How to Travel Around Madagascar

scenic view of Route Nationale 7 (RN7) in Madagascar, with Cardinal's hat, a huge granite mountain, in the background
Last updated: 12/15/23 | December 15th, 2023

Madagascar. It’s more than an inaccurate (but fun) DreamWorks movie.

Located off the eastern coast of Africa, this island, nearly the size of France and the third-largest in the world, has a population over 26 million but sees less than 300,000 tourists a year.

I spent two weeks here with Intrepid Travel and was surprised by how few tourists there were as well as by just how difficult the country was to travel around. (The roads are so bad it can take up to eight hours to go 250 kilometers (155 miles)!)

There’s many reasons why more people don’t visit: getting to the country is expensive, there’s very little information about it online, few organized activities, and only a couple hostels, tourism information centers, helpful signs, or anything that would be considered a “tourist infrastructure” (and sadly, very little infrastructure at all).

Madagascar’s tourism caters to older Europeans who visit expensive beach resorts or take organized tours and move around the country in a little bubble. Nary a backpacker did I see on my trip.

Moreover, it’s a country ravaged by poverty, corruption, and natural disaster. Travelers unwilling to get off the beaten path (which is most people) usually don’t end up here.

Yet Madagascar is a raw and beautiful destination that blew me away in so many ways. It’s cheap once you get there, and your tourist dollars can create a really positive impact. There are few crowds, and instead the country is filled with many cute lemurs and majestic landscapes, which you get virtually to yourself!

How to Get to Madagascar

A wide avenue with large baobab trees In Madagascar
The first thing you need to know is that getting to Madagascar is not easy. Direct flights are only available from a handful of major destinations (including Paris, Istanbul, and Johannesburg) as well as less-visited countries like Seychelles, Mauritius, Kenya, and Ethiopia.

Additionally, most of these destinations only offer a limited amount of flights per week.

When I went, I jumped on a flight deal to Johannesburg, thinking it’d be cheaper to hop over to Madagascar from there. That ended up being a stupid thing to do because, given the high price of flights from Johannesburg to Madagascar (I paid $800 USD round-trip), it ended costing me more than just booking a direct ticket from New York to Madagascar.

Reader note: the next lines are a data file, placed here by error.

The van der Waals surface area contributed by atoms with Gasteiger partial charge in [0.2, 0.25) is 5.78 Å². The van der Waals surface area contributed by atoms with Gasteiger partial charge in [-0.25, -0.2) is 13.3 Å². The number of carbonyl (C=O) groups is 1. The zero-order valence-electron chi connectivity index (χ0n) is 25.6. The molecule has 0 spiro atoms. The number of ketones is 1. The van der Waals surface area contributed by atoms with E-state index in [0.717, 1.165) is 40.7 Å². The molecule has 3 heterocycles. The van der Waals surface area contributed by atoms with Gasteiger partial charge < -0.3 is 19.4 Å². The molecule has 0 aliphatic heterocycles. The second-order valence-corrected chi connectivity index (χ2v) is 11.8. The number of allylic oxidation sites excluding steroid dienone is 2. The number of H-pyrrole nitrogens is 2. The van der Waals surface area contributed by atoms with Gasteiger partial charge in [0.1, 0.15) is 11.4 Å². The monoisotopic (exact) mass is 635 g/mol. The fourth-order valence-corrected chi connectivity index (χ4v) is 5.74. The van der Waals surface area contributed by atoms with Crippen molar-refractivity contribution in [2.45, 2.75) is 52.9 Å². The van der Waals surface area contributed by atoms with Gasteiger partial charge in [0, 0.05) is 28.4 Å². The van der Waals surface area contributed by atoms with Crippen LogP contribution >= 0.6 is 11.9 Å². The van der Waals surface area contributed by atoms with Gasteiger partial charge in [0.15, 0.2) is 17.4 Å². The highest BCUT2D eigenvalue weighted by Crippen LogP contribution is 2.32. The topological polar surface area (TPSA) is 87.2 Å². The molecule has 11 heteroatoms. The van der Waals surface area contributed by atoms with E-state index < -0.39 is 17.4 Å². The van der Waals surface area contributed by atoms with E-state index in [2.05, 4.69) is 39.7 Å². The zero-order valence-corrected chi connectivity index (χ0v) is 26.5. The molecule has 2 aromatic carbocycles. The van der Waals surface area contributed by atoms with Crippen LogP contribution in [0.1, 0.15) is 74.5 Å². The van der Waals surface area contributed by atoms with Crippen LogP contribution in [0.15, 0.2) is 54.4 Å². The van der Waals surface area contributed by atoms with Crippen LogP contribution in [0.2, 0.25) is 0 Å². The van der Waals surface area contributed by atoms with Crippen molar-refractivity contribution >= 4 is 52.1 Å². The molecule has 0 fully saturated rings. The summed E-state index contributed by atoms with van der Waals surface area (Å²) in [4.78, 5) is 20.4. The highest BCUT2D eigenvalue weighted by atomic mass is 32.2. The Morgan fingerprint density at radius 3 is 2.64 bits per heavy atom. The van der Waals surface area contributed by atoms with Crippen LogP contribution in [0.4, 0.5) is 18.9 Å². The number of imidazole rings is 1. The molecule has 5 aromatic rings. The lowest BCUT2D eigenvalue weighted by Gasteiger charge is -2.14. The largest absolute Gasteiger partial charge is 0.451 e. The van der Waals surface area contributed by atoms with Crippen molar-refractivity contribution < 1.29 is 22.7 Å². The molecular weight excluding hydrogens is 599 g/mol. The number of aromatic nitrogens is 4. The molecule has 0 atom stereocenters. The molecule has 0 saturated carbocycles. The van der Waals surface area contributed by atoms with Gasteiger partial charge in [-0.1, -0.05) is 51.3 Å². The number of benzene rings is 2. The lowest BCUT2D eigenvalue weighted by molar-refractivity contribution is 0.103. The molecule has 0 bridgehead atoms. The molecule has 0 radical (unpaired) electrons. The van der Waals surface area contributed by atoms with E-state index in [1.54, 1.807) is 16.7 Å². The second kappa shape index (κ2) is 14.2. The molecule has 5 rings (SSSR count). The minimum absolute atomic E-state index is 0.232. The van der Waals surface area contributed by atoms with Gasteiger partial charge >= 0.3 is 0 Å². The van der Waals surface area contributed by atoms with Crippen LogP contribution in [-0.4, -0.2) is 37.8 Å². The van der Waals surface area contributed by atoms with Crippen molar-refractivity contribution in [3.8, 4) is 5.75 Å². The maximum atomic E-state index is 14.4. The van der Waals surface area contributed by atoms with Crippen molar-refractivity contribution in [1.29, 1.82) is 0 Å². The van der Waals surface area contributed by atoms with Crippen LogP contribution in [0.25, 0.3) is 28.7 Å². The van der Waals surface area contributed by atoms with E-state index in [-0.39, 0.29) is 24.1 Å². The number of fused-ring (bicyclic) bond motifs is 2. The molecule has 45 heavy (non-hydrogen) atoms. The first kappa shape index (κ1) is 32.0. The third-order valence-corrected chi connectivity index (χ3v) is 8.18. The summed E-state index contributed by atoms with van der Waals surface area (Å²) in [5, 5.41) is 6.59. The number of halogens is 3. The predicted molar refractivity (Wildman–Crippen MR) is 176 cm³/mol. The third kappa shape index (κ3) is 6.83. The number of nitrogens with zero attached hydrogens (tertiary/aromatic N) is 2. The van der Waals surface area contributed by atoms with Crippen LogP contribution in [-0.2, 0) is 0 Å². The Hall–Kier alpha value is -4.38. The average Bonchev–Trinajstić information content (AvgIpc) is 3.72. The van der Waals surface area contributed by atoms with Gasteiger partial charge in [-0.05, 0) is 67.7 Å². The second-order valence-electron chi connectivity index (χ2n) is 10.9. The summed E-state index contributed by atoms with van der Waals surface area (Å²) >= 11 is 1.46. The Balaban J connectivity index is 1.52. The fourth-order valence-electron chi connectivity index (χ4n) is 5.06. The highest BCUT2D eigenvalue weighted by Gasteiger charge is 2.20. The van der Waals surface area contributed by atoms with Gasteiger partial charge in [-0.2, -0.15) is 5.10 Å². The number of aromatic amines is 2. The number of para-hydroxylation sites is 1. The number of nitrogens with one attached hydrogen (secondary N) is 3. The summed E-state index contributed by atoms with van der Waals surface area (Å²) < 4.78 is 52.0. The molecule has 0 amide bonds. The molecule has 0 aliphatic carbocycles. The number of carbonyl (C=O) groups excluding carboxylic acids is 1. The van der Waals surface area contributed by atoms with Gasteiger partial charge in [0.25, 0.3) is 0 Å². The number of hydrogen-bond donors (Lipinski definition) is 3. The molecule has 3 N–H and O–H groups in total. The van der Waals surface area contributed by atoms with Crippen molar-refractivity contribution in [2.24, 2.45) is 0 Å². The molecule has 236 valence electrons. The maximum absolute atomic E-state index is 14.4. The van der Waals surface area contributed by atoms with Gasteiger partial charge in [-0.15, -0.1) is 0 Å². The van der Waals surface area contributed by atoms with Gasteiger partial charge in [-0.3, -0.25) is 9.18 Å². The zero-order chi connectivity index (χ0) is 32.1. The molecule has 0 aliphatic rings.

For a round-trip flight to Madagascar, you can generally expect to pay:

  • U.S. (East Coast): $1,450-$1,750 USD
  • Canada (East Coast): $1,100 USD-$1,400 USD
  • Western Europe: $900 USD-$1,350 USD
  • Johannesburg, South Africa: $500-700 USD

However, it’s not all bad news. If you’ve got points and miles to spend, with some planning, you can find a reward flight. Both Air France and United have decent award availability.

It takes some work to get there, but if you can string together some flight deals as well as mile opportunities, you can lower the cost to an affordable(ish) level. Here are some websites you can use to find cheap flight deals:


How to Get Around Madagascar

Matt standing next to a yellow bus on side of the road
Organized tours are the most common way to visit the country. One guide told me that about 80% of visitors come on organized tours and the other 20% hire a private driver to get around. (Most tourists are older and heavily European.)

I think that many younger travelers stay away because getting to the country or booking a tour is so expensive. Plus, there’s just not much free information available on Madagascar.

But let’s change that and talk about how to visit the country.

Organized Tours
A 14-day tour costs around $2,200–3,600 USD. You’ll stay in mid-range hotels (private bathrooms, hot water, breakfast, and maybe even a pool) and have your own bus with a driver and local guide. You’ll also get private guides at each park who will explain what you’re seeing, help spot animals, and give some added context on the destination.

Most of the tours follow the same route, hitting all the big parks and destinations in the center of the country, with added paid add-ons to other parts of the country.

I went with Intrepid Travel on their Experience Madagascar tour as part of my former partnership with them. Our guide Patrick was a phenomenal resource, answering all my questions, providing advice, and giving tips on what to see and do in this country that lacks a lot of resources to research.

If it were up to me, I would have focused the trip’s itinerary more. I think Intrepid sometimes tries to do too much. While I liked everything we did, I wish there had been more time visiting each place and less time driving (though if Madagascar had proper infrastructure that wouldn’t have been an issue).

Nomadic Matt in Madagascar

Independent Travel
Madagascar is a difficult place to visit solo. There’s little tourist infrastructure or hostels (which makes sense given how inexpensive hotels and guesthouses are here) and public buses don’t go to many cities and national parks. You’ll need to know French, too, as English is barely spoken (even though English is an official language).

In my opinion, this makes it rather arduous to get around without any assistance.

But could you travel around on your own? Sure! But I think you’d need to be an experienced traveler, really OK being pushed out of your comfort zone, and in absolutely no rush, because getting around on a budget will take time.

Since the roads are really bad, getting from point A to B is a challenge. In a public taxi brouse (small van packed to the gills with people), you’ll move slowly. Buses go when they are full. There’s no set timetable. Sometimes they show up; more often than not, they don’t.

However, seeing the condition of the buses and how many people they cram in there, plus the number of accidents on the road, I’m not sure I’d even get in one. I wouldn’t want to spend 24 hours packed like a chicken in a van with no air conditioning (and sometimes not even windows).